She only spent a decade in the U.K., but for her it would be one of the oddest periods of her life. It would be the only time she lived in the Eastern Hemisphere. It would also be a strange time for her as, at that point, an American Indian woman studying astronomy in Britain was seen as an oddity. At times this served her purposes. Professors wished to tutor her as they found the idea amusing. Some wanted to prove “even a savage woman can learn by my method.” She attended some Anglican services out of curiosity, but had the view of a very different kind of Indian about them: she said something similar to Gandhi, to the effect that “I am impressed by Christ, but I’m less pleased by Christians.” She was largely just biding time. Once she learned all she could about modern astronomy in the U.K., she returned to the Americas.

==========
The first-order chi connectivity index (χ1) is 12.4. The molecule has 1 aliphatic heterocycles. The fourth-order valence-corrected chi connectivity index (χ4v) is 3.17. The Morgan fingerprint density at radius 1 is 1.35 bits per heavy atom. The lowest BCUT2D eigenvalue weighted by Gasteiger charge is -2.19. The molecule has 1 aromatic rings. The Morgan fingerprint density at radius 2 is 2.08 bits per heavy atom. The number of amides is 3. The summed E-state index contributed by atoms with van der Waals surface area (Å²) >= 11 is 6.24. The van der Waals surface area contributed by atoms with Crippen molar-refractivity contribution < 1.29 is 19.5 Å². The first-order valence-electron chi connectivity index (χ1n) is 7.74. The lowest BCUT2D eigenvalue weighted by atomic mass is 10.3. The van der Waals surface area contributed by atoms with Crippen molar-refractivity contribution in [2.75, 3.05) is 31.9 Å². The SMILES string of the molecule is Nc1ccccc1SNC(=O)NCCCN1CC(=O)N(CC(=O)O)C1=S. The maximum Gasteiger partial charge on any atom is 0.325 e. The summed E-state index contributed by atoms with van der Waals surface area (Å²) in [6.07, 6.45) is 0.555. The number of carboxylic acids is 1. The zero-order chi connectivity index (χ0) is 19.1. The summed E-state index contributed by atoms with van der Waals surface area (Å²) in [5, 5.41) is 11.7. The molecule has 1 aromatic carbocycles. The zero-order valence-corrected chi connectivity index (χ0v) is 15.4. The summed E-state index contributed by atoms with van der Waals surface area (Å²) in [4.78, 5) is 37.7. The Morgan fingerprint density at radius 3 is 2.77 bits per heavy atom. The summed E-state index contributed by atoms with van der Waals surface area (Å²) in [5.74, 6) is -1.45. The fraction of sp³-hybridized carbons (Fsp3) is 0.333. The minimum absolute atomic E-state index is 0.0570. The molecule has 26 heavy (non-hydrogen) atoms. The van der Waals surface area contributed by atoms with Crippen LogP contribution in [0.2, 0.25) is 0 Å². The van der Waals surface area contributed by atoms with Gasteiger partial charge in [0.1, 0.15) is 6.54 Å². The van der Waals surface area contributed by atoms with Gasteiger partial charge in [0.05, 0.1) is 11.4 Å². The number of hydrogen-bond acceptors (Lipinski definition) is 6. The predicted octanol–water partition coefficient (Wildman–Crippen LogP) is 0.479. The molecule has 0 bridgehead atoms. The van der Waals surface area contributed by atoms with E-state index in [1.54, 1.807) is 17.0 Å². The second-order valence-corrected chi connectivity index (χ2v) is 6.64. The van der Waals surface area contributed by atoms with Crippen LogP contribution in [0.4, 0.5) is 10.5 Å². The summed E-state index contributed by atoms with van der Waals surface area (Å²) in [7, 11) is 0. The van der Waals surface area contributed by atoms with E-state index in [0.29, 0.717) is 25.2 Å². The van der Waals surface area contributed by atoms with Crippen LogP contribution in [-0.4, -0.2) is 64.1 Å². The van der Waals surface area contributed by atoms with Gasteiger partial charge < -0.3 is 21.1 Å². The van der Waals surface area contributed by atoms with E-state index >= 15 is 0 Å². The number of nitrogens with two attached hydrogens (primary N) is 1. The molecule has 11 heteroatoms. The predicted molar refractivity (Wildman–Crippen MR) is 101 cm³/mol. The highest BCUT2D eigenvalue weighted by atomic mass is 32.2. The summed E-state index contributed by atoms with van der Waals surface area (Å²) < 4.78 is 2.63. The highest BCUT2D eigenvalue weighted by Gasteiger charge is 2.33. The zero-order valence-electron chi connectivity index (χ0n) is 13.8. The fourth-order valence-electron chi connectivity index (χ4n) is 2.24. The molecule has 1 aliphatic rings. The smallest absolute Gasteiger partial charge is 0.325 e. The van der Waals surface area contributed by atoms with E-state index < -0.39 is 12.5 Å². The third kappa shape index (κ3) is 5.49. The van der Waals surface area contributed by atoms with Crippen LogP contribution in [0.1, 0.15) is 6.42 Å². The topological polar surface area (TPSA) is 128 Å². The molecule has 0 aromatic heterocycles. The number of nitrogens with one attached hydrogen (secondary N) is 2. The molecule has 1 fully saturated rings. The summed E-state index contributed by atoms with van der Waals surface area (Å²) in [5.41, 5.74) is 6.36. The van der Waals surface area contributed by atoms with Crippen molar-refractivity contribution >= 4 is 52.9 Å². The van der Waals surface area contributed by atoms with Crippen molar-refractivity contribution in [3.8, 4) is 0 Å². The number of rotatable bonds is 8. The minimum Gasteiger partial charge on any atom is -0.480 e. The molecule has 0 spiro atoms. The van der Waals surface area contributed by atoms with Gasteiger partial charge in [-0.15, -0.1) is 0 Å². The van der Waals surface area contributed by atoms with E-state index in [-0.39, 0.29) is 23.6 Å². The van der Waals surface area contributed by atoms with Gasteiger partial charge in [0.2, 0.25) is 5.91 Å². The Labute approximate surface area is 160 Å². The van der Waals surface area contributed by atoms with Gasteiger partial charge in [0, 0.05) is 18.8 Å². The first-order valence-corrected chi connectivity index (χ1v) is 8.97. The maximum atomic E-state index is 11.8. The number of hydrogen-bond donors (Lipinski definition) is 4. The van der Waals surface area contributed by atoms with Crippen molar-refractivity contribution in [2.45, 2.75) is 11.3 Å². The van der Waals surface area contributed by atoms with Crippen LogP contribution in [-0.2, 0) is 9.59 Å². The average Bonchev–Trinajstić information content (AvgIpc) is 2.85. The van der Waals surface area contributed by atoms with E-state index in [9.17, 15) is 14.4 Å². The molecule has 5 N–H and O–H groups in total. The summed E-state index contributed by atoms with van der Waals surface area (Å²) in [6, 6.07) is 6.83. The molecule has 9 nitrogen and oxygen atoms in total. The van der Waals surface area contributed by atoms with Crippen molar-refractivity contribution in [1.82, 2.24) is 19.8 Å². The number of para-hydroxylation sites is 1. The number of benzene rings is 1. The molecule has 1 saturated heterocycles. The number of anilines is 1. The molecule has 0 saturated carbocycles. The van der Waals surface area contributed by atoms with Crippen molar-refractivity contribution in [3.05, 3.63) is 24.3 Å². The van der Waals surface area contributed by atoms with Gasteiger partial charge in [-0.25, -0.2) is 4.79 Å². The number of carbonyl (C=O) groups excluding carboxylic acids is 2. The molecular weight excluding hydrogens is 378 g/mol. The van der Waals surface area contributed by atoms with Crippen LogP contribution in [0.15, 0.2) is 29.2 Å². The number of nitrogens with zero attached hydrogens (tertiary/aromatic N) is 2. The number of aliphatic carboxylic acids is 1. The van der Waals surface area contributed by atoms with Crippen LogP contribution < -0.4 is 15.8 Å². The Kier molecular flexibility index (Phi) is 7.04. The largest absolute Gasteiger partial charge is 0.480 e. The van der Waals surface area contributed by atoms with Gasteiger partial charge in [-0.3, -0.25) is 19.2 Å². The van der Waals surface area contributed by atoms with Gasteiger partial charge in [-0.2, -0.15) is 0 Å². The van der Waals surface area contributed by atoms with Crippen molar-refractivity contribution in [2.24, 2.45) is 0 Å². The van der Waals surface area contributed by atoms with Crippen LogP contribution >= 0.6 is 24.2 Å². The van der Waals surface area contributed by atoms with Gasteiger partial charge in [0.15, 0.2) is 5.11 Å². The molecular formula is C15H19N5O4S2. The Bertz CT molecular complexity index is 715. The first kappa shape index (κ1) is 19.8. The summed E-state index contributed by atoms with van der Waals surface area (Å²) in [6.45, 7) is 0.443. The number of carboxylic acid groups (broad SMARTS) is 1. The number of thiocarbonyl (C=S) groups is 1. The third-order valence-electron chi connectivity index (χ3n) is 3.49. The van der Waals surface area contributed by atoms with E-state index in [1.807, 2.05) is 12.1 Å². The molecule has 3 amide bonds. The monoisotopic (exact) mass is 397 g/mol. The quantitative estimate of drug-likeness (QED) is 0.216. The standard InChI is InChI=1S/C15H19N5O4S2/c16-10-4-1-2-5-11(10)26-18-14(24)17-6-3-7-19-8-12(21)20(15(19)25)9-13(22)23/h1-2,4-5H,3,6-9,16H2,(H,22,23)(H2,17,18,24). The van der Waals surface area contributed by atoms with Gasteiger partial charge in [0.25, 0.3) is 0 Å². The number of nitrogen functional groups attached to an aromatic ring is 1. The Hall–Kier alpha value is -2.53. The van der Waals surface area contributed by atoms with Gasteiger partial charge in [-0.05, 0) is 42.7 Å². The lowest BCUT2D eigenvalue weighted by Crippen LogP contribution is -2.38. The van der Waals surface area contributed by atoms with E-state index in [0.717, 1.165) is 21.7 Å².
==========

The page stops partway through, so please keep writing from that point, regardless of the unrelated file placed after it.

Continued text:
In the Americas she again returned to being a kind of wandering astronomer. Her theories were sadly too wild to be taken seriously. Some of them were just plain wrong. She stated that on large enough masses time ran backwards and that stars were eternal. However, some of her theories were correct. Her ideas on the Earth-Moon theory are in line with what we know now, and she may well have been the first to think hydrogen was “the primeval element from which other elements all came somehow.” For the nineteenth century, that was fairly impressive. Still, these things only caused scorn. As an astronomer she gained limited acceptance for discovering “Squaw’s Comet,” a name she bitterly resented.